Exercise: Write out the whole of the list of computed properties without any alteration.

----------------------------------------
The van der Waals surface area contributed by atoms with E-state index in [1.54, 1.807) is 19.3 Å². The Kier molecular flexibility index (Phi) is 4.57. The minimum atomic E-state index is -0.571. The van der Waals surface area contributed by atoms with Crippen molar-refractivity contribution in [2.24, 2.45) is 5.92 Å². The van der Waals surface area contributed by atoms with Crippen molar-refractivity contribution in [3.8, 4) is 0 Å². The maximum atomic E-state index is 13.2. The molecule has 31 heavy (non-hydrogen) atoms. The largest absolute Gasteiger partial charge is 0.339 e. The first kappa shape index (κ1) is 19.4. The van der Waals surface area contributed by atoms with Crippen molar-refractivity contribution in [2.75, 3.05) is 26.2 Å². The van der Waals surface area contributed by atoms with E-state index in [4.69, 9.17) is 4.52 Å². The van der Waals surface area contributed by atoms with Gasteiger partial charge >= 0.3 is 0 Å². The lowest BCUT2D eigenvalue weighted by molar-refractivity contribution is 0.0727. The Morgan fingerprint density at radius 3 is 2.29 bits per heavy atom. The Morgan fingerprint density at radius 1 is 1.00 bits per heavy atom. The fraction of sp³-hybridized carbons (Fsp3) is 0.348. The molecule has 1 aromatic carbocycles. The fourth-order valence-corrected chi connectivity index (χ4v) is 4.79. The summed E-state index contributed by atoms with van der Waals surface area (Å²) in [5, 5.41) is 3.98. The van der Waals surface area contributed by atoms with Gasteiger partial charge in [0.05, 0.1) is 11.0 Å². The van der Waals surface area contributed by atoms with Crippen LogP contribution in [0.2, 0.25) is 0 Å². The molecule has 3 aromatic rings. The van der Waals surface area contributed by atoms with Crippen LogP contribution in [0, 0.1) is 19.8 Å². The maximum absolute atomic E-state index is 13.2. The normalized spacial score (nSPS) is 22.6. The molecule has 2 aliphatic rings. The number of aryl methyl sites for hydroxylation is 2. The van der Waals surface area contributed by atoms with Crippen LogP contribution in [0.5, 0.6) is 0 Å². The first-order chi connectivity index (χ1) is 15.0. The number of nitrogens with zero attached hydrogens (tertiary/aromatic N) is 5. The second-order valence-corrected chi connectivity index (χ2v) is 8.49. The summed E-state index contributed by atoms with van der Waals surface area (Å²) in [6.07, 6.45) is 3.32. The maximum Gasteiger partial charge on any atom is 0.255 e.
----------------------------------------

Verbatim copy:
The van der Waals surface area contributed by atoms with E-state index in [1.54, 1.807) is 19.3 Å². The Kier molecular flexibility index (Phi) is 4.57. The minimum atomic E-state index is -0.571. The van der Waals surface area contributed by atoms with Crippen molar-refractivity contribution in [2.24, 2.45) is 5.92 Å². The van der Waals surface area contributed by atoms with Crippen molar-refractivity contribution in [3.8, 4) is 0 Å². The maximum atomic E-state index is 13.2. The molecule has 31 heavy (non-hydrogen) atoms. The largest absolute Gasteiger partial charge is 0.339 e. The first kappa shape index (κ1) is 19.4. The van der Waals surface area contributed by atoms with Crippen molar-refractivity contribution in [2.75, 3.05) is 26.2 Å². The van der Waals surface area contributed by atoms with E-state index in [4.69, 9.17) is 4.52 Å². The van der Waals surface area contributed by atoms with Gasteiger partial charge >= 0.3 is 0 Å². The lowest BCUT2D eigenvalue weighted by molar-refractivity contribution is 0.0727. The Morgan fingerprint density at radius 3 is 2.29 bits per heavy atom. The Morgan fingerprint density at radius 1 is 1.00 bits per heavy atom. The fraction of sp³-hybridized carbons (Fsp3) is 0.348. The molecule has 1 aromatic carbocycles. The fourth-order valence-corrected chi connectivity index (χ4v) is 4.79. The summed E-state index contributed by atoms with van der Waals surface area (Å²) in [5, 5.41) is 3.98. The van der Waals surface area contributed by atoms with Gasteiger partial charge in [0.05, 0.1) is 11.0 Å². The van der Waals surface area contributed by atoms with Crippen LogP contribution in [0.2, 0.25) is 0 Å². The molecule has 3 aromatic rings. The van der Waals surface area contributed by atoms with Crippen LogP contribution in [0, 0.1) is 19.8 Å². The maximum absolute atomic E-state index is 13.2. The normalized spacial score (nSPS) is 22.6. The molecule has 2 aliphatic rings. The number of aryl methyl sites for hydroxylation is 2. The van der Waals surface area contributed by atoms with Crippen LogP contribution in [0.5, 0.6) is 0 Å². The first-order chi connectivity index (χ1) is 15.0. The number of nitrogens with zero attached hydrogens (tertiary/aromatic N) is 5. The second-order valence-corrected chi connectivity index (χ2v) is 8.49. The summed E-state index contributed by atoms with van der Waals surface area (Å²) in [6.07, 6.45) is 3.32. The maximum Gasteiger partial charge on any atom is 0.255 e.